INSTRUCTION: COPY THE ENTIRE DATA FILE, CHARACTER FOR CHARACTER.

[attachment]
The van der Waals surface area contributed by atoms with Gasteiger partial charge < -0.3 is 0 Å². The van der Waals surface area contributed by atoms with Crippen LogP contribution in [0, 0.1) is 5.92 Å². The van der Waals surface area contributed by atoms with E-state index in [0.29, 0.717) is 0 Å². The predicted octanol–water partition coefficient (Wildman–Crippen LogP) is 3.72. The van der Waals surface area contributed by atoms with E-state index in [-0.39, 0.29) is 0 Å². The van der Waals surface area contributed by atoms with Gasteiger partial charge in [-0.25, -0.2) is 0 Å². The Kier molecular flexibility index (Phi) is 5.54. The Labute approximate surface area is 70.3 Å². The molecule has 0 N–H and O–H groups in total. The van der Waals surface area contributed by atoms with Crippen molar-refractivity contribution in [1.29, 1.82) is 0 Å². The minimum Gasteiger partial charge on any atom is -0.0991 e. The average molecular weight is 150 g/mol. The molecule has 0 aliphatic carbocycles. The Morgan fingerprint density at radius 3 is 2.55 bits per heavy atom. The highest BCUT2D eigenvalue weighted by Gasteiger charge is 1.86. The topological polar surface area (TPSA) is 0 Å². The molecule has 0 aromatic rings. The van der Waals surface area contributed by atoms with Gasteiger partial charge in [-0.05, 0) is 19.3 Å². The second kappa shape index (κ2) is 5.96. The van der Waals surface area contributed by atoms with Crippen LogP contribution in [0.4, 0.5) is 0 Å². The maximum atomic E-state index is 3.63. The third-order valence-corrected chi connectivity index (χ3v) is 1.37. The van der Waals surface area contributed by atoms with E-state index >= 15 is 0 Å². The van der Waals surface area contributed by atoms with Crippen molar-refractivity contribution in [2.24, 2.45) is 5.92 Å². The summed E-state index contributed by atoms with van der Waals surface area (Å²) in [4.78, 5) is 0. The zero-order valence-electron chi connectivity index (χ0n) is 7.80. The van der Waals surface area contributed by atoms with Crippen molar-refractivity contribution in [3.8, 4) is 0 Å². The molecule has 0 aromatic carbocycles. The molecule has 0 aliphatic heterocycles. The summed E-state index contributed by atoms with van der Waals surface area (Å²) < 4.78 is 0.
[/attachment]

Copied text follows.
The van der Waals surface area contributed by atoms with Gasteiger partial charge < -0.3 is 0 Å². The van der Waals surface area contributed by atoms with Crippen LogP contribution in [0, 0.1) is 5.92 Å². The van der Waals surface area contributed by atoms with E-state index in [0.29, 0.717) is 0 Å². The predicted octanol–water partition coefficient (Wildman–Crippen LogP) is 3.72. The van der Waals surface area contributed by atoms with E-state index in [-0.39, 0.29) is 0 Å². The van der Waals surface area contributed by atoms with Gasteiger partial charge in [-0.25, -0.2) is 0 Å². The Kier molecular flexibility index (Phi) is 5.54. The Labute approximate surface area is 70.3 Å². The molecule has 0 N–H and O–H groups in total. The van der Waals surface area contributed by atoms with Crippen molar-refractivity contribution in [1.29, 1.82) is 0 Å². The minimum Gasteiger partial charge on any atom is -0.0991 e. The average molecular weight is 150 g/mol. The molecule has 0 aliphatic carbocycles. The Morgan fingerprint density at radius 3 is 2.55 bits per heavy atom. The highest BCUT2D eigenvalue weighted by Gasteiger charge is 1.86. The topological polar surface area (TPSA) is 0 Å². The molecule has 0 aromatic rings. The van der Waals surface area contributed by atoms with Gasteiger partial charge in [-0.05, 0) is 19.3 Å². The second kappa shape index (κ2) is 5.96. The van der Waals surface area contributed by atoms with Crippen LogP contribution in [0.4, 0.5) is 0 Å². The maximum atomic E-state index is 3.63. The third-order valence-corrected chi connectivity index (χ3v) is 1.37. The van der Waals surface area contributed by atoms with E-state index >= 15 is 0 Å². The van der Waals surface area contributed by atoms with Crippen molar-refractivity contribution in [2.24, 2.45) is 5.92 Å². The summed E-state index contributed by atoms with van der Waals surface area (Å²) in [4.78, 5) is 0. The zero-order valence-electron chi connectivity index (χ0n) is 7.80. The van der Waals surface area contributed by atoms with Crippen molar-refractivity contribution in [3.8, 4) is 0 Å². The molecule has 0 aromatic carbocycles. The molecule has 0 aliphatic heterocycles. The summed E-state index contributed by atoms with van der Waals surface area (Å²) < 4.78 is 0.